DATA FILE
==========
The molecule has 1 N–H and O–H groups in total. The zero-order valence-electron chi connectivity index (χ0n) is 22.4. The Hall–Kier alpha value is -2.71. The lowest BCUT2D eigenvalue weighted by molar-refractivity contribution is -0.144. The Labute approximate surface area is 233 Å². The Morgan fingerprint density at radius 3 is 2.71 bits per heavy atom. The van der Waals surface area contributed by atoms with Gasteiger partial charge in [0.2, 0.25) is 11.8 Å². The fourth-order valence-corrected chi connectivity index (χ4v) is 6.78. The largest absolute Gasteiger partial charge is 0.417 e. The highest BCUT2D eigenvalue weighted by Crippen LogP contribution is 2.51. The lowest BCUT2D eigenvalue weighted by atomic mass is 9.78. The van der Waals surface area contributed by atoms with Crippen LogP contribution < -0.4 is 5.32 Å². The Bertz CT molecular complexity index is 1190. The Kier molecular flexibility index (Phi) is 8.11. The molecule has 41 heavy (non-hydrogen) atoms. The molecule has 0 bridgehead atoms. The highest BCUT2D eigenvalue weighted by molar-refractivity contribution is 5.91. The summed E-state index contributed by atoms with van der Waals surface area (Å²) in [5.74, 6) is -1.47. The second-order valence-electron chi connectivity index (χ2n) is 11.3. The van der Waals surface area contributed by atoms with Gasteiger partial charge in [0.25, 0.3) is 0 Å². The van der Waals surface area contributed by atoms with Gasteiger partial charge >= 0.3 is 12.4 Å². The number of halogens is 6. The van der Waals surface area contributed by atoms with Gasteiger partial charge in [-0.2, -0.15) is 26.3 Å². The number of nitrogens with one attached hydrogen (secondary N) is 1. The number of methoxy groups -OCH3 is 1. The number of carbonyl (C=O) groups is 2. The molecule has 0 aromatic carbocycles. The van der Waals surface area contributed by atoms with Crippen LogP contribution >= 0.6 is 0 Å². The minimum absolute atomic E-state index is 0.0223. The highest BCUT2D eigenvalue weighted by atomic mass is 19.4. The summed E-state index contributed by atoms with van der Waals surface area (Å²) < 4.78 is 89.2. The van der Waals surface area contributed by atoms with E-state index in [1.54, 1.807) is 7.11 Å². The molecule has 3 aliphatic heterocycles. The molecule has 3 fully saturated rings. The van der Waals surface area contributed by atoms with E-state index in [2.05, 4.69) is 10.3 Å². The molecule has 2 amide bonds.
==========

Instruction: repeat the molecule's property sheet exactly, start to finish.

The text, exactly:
The molecule has 1 N–H and O–H groups in total. The zero-order valence-electron chi connectivity index (χ0n) is 22.4. The Hall–Kier alpha value is -2.71. The lowest BCUT2D eigenvalue weighted by molar-refractivity contribution is -0.144. The Labute approximate surface area is 233 Å². The Morgan fingerprint density at radius 3 is 2.71 bits per heavy atom. The van der Waals surface area contributed by atoms with Gasteiger partial charge in [0.2, 0.25) is 11.8 Å². The fourth-order valence-corrected chi connectivity index (χ4v) is 6.78. The largest absolute Gasteiger partial charge is 0.417 e. The highest BCUT2D eigenvalue weighted by Crippen LogP contribution is 2.51. The lowest BCUT2D eigenvalue weighted by atomic mass is 9.78. The van der Waals surface area contributed by atoms with Crippen LogP contribution < -0.4 is 5.32 Å². The Bertz CT molecular complexity index is 1190. The Kier molecular flexibility index (Phi) is 8.11. The molecule has 41 heavy (non-hydrogen) atoms. The molecule has 0 bridgehead atoms. The highest BCUT2D eigenvalue weighted by molar-refractivity contribution is 5.91. The summed E-state index contributed by atoms with van der Waals surface area (Å²) in [5.74, 6) is -1.47. The second-order valence-electron chi connectivity index (χ2n) is 11.3. The van der Waals surface area contributed by atoms with Gasteiger partial charge in [0.25, 0.3) is 0 Å². The van der Waals surface area contributed by atoms with Gasteiger partial charge >= 0.3 is 12.4 Å². The number of halogens is 6. The van der Waals surface area contributed by atoms with Gasteiger partial charge in [-0.2, -0.15) is 26.3 Å². The number of nitrogens with one attached hydrogen (secondary N) is 1. The number of methoxy groups -OCH3 is 1. The number of carbonyl (C=O) groups is 2. The molecule has 0 aromatic carbocycles. The van der Waals surface area contributed by atoms with Crippen LogP contribution >= 0.6 is 0 Å². The minimum absolute atomic E-state index is 0.0223. The highest BCUT2D eigenvalue weighted by atomic mass is 19.4. The summed E-state index contributed by atoms with van der Waals surface area (Å²) < 4.78 is 89.2. The van der Waals surface area contributed by atoms with E-state index in [1.54, 1.807) is 7.11 Å². The molecule has 3 aliphatic heterocycles. The molecule has 3 fully saturated rings. The van der Waals surface area contributed by atoms with E-state index in [2.05, 4.69) is 10.3 Å². The molecule has 2 amide bonds.